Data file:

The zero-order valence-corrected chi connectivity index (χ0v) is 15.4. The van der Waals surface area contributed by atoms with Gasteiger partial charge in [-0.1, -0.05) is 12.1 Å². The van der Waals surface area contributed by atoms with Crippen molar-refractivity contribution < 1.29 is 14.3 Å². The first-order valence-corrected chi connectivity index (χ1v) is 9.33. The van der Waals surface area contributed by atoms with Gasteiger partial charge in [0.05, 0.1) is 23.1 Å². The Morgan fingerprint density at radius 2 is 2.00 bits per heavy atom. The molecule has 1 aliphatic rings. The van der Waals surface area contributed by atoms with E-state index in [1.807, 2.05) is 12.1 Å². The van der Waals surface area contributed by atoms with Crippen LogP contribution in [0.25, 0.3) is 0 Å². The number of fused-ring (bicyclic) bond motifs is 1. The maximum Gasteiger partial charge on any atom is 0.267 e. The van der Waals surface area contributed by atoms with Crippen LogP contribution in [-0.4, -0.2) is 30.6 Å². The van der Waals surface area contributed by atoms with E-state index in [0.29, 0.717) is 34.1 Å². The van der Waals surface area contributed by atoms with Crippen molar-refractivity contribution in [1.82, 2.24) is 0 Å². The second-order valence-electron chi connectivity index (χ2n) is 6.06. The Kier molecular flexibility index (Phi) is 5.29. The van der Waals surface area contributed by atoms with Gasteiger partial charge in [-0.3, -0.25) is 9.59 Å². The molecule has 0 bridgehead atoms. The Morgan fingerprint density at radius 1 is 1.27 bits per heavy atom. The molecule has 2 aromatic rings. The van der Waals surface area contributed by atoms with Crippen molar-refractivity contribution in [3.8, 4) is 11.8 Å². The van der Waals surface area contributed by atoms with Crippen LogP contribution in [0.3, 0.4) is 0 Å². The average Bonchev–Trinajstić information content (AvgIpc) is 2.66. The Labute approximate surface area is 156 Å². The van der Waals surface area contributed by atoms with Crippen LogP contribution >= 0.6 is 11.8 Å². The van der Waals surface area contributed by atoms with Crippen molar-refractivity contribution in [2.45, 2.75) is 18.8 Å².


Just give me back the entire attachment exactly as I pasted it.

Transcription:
The zero-order valence-corrected chi connectivity index (χ0v) is 15.4. The van der Waals surface area contributed by atoms with Gasteiger partial charge in [-0.1, -0.05) is 12.1 Å². The van der Waals surface area contributed by atoms with Crippen molar-refractivity contribution < 1.29 is 14.3 Å². The first-order valence-corrected chi connectivity index (χ1v) is 9.33. The van der Waals surface area contributed by atoms with Gasteiger partial charge in [0.05, 0.1) is 23.1 Å². The Morgan fingerprint density at radius 2 is 2.00 bits per heavy atom. The molecule has 1 aliphatic rings. The van der Waals surface area contributed by atoms with E-state index in [1.807, 2.05) is 12.1 Å². The van der Waals surface area contributed by atoms with Crippen LogP contribution in [0.25, 0.3) is 0 Å². The number of fused-ring (bicyclic) bond motifs is 1. The maximum Gasteiger partial charge on any atom is 0.267 e. The van der Waals surface area contributed by atoms with Crippen LogP contribution in [-0.4, -0.2) is 30.6 Å². The van der Waals surface area contributed by atoms with E-state index in [0.29, 0.717) is 34.1 Å². The van der Waals surface area contributed by atoms with Crippen molar-refractivity contribution in [1.82, 2.24) is 0 Å². The second-order valence-electron chi connectivity index (χ2n) is 6.06. The Kier molecular flexibility index (Phi) is 5.29. The van der Waals surface area contributed by atoms with Gasteiger partial charge in [-0.3, -0.25) is 9.59 Å². The molecule has 0 bridgehead atoms. The Morgan fingerprint density at radius 1 is 1.27 bits per heavy atom. The molecule has 2 aromatic rings. The van der Waals surface area contributed by atoms with Crippen molar-refractivity contribution in [3.8, 4) is 11.8 Å². The van der Waals surface area contributed by atoms with Crippen LogP contribution in [0.3, 0.4) is 0 Å². The average Bonchev–Trinajstić information content (AvgIpc) is 2.66. The Labute approximate surface area is 156 Å². The van der Waals surface area contributed by atoms with Crippen LogP contribution >= 0.6 is 11.8 Å². The van der Waals surface area contributed by atoms with Crippen molar-refractivity contribution in [2.45, 2.75) is 18.8 Å².